I want people to understand the basics of science. They can skip this in the book and go straight to parts two and three about foods and interventions. But when you have a basic understanding of how it all works in the body, and you think, It affects the immune system, it affects my anxiety, and then you want For making [dietary and lifestyle] Change, it’s really important.

Please provide us with a preview of the “Anxiety Relief Meal Plan” from your book. Which foods should we reach for first?

The Mediterranean diet is the best place to start. It covers several basic principles that should be taken into account. It is the combination of these foods that can be powerful. Many people have heard of the Mediterranean diet before, but I’ve included recipes in the book to make it more inclusive and interesting. For example, I mix Asian spices with Mediterranean foods, and Asian foods with Mediterranean spices. It’s a way to expand our view of the Mediterranean diet and show people that it can be so much more.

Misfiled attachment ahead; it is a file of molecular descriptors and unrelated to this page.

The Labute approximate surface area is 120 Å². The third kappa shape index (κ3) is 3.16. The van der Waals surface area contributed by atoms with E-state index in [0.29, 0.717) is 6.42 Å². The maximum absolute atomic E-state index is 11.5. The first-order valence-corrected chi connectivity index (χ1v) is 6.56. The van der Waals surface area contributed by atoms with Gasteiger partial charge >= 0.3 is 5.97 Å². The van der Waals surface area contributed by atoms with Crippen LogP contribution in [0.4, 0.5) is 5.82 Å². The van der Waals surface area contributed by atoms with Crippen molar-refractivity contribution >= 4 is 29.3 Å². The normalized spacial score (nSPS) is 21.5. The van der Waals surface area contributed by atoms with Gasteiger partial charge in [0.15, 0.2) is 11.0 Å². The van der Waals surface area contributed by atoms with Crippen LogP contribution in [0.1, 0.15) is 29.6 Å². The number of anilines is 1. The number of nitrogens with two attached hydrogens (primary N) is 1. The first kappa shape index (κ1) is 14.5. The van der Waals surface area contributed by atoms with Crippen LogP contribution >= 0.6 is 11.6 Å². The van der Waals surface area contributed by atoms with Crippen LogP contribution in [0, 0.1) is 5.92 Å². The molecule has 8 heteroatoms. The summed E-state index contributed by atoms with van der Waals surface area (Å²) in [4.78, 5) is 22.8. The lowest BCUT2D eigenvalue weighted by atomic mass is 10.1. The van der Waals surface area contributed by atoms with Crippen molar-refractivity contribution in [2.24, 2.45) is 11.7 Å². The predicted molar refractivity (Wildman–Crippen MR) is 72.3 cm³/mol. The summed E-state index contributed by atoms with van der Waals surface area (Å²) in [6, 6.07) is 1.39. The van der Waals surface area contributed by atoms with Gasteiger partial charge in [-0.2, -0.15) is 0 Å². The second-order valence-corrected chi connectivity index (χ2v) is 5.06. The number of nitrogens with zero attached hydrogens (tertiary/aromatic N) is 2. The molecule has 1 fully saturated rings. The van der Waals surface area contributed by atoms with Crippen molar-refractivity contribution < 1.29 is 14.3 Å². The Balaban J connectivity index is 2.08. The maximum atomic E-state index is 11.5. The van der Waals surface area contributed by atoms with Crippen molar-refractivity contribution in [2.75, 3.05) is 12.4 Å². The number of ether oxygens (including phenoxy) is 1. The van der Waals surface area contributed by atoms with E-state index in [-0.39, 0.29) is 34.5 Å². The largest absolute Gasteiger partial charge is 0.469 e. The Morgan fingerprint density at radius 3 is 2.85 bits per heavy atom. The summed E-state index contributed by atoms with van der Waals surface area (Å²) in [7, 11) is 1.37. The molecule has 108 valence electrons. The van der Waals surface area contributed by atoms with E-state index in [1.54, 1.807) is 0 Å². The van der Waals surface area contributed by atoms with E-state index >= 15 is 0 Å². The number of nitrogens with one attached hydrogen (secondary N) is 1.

How should we approach what we eat?

Thinking about edible foods, I talk about building a nutritional psychiatric plate. To do this, I want people to think about the following:

Include as many plants and vegetables as possible on your plate. Aim to make these a kaleidoscope of colors and textures.

Then, add healthy protein equal to the size of the palm of your hand. This healthy protein can be found in baked tofu, cauliflower steak, chicken breast, or steak—ideally grass-fed, if that’s accessible to you.

Next, add healthy fats. It could be olive oil to garnish the green salad on your plate, which is part of that vegetable section.

Then, add a healthy, complex carbohydrate. This could be a small portion of quinoa so you can get a few healthy grams of protein and fiber.